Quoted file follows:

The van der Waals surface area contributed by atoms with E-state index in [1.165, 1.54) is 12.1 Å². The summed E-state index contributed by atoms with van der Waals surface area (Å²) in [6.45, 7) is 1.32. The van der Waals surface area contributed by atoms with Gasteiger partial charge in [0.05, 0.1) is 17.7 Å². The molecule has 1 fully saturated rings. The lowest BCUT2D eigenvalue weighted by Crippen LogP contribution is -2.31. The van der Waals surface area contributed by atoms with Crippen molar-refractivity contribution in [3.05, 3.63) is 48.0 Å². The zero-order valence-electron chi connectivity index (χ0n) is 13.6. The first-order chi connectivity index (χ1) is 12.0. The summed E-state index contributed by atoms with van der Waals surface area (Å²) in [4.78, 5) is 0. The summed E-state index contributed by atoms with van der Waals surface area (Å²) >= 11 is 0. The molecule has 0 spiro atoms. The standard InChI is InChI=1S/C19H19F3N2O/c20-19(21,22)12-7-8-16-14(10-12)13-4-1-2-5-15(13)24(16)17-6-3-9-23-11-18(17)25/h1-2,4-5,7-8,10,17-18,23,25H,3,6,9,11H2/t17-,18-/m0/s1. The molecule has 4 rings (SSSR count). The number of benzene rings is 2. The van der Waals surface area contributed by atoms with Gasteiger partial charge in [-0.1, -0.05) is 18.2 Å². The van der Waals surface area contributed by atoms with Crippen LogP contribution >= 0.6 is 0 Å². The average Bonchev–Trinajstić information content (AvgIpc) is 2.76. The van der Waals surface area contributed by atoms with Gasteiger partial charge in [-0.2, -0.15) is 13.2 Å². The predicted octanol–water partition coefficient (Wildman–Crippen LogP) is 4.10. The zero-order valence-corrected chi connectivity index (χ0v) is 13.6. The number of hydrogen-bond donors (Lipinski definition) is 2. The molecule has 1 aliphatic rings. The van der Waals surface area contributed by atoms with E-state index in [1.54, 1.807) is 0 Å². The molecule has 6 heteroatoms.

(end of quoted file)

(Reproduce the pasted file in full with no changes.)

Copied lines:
The van der Waals surface area contributed by atoms with E-state index in [1.165, 1.54) is 12.1 Å². The summed E-state index contributed by atoms with van der Waals surface area (Å²) in [6.45, 7) is 1.32. The van der Waals surface area contributed by atoms with Gasteiger partial charge in [0.05, 0.1) is 17.7 Å². The molecule has 1 fully saturated rings. The lowest BCUT2D eigenvalue weighted by Crippen LogP contribution is -2.31. The van der Waals surface area contributed by atoms with Crippen molar-refractivity contribution in [3.05, 3.63) is 48.0 Å². The zero-order valence-electron chi connectivity index (χ0n) is 13.6. The first-order chi connectivity index (χ1) is 12.0. The summed E-state index contributed by atoms with van der Waals surface area (Å²) in [4.78, 5) is 0. The summed E-state index contributed by atoms with van der Waals surface area (Å²) >= 11 is 0. The molecule has 0 spiro atoms. The standard InChI is InChI=1S/C19H19F3N2O/c20-19(21,22)12-7-8-16-14(10-12)13-4-1-2-5-15(13)24(16)17-6-3-9-23-11-18(17)25/h1-2,4-5,7-8,10,17-18,23,25H,3,6,9,11H2/t17-,18-/m0/s1. The molecule has 4 rings (SSSR count). The number of benzene rings is 2. The van der Waals surface area contributed by atoms with Gasteiger partial charge in [-0.1, -0.05) is 18.2 Å². The van der Waals surface area contributed by atoms with Crippen LogP contribution >= 0.6 is 0 Å². The average Bonchev–Trinajstić information content (AvgIpc) is 2.76. The van der Waals surface area contributed by atoms with Gasteiger partial charge in [-0.2, -0.15) is 13.2 Å². The predicted octanol–water partition coefficient (Wildman–Crippen LogP) is 4.10. The zero-order valence-corrected chi connectivity index (χ0v) is 13.6. The number of hydrogen-bond donors (Lipinski definition) is 2. The molecule has 1 aliphatic rings. The van der Waals surface area contributed by atoms with E-state index in [1.54, 1.807) is 0 Å². The molecule has 6 heteroatoms.